Where children are present in at risk situations, it is also recommended that parents have a clear Parenting Plan approved by the court and provided to each parent in writing. For those at immediate risk, they can call a toll free National Hotline at 1.800.799.SAFE (7233) or hearing impaired at 1.800.787.3224 (TTY).
Should you feel threatened, you should either speak with an attorney, call the police, call the court your case is being heard in, or all of the above.
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Custody Questions and Answers
The answer is maybe. If you can get out of town before your spouse files a restraining order to prevent you from leaving, you still have the hurdle of establishing residency. Once residency is established in the new state (6 months for the child), you may be able to file for divorce in that state but issues such as property division, support and custody may not be able to be decided because of jurisdictional issues. In the end, most parents cause themselves greater discomfort by moving first. In addition, courts frown on parents taking children away from the other parent. Your spouse could make a case that could put you in a bad light in front of the court, which can negatively impact who ultimately gets custody.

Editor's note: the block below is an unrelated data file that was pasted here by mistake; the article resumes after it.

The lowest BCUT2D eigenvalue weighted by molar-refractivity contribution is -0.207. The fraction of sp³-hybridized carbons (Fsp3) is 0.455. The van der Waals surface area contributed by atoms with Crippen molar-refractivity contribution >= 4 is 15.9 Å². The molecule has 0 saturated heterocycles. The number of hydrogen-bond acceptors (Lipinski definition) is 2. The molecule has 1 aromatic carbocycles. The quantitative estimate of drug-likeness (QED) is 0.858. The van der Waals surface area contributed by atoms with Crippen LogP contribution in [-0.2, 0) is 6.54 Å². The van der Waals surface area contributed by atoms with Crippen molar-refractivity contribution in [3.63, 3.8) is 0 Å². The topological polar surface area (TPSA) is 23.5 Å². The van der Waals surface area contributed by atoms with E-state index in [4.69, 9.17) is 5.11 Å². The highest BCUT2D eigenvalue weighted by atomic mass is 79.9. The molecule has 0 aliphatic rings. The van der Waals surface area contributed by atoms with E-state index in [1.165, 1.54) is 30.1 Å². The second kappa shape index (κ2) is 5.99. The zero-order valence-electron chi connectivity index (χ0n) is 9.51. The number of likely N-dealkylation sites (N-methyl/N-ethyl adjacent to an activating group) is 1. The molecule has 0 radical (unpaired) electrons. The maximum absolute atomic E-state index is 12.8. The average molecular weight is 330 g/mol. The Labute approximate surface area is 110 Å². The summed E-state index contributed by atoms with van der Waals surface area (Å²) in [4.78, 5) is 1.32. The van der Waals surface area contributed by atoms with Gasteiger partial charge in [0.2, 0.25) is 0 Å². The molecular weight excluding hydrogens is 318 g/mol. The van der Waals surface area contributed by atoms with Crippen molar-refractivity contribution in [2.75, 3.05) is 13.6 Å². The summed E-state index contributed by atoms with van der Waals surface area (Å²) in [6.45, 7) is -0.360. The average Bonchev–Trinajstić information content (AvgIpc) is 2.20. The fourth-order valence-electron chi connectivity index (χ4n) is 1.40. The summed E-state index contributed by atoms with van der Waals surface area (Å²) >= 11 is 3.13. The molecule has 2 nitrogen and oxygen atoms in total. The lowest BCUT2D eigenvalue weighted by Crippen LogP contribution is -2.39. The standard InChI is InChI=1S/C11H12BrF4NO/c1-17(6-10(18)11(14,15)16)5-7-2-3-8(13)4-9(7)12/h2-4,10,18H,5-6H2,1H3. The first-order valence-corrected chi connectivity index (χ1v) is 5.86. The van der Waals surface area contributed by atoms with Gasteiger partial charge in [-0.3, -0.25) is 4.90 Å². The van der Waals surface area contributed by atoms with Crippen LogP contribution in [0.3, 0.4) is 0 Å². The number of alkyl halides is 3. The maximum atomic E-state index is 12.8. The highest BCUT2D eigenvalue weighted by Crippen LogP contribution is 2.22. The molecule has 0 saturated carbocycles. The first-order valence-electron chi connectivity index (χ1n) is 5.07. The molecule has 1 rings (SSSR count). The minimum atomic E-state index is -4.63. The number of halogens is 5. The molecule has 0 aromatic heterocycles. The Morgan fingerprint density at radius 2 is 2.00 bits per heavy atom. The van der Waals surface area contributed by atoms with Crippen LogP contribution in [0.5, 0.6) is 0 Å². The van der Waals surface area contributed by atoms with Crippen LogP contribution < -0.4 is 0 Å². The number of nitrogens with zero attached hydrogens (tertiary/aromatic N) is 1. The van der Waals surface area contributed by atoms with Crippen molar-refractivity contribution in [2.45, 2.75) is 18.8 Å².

Leaving your children like that is frowned upon by the courts. Which one of you has done most of the parenting? Courts prefer continuity for children, meaning that if one parent did most of the care giving in the marriage, that parent is likely to be awarded physical custody (as the primary custodian) after the divorce becomes final. Are you moving nearby? Parents who don’t live close to each other will have a different arrangement than parents who live in the same city and school district. Shared custody arrangements can have many variations. There will usually be a primary residential parent and a non-residential parent, the latter spending less time with the child according to a standard visitation schedule. You presume you’ll get custody. Unless your wife is unfit, you have a 1-in 4 chance of being the custodial parent. Speak with an attorney first.
Yes, they certainly can, and they do if there is cause for it. The court will examine the facts, which will include any indication or evidence of alcohol, substance abuse or domestic violence. In the best interest of the child, the court has a wide range of options. Custody or visitation can be limited, denied or terminated depending on the court’s findings.
That’s going to depend on a number of factors, which include whether you are legally divorced or not, how your state defines adultery, and perhaps other laws that pertain to morality. It could be that courts in your state take a dim view of exposing a child to such a situation, where a nearby state may have a different opinion. Check with an attorney first.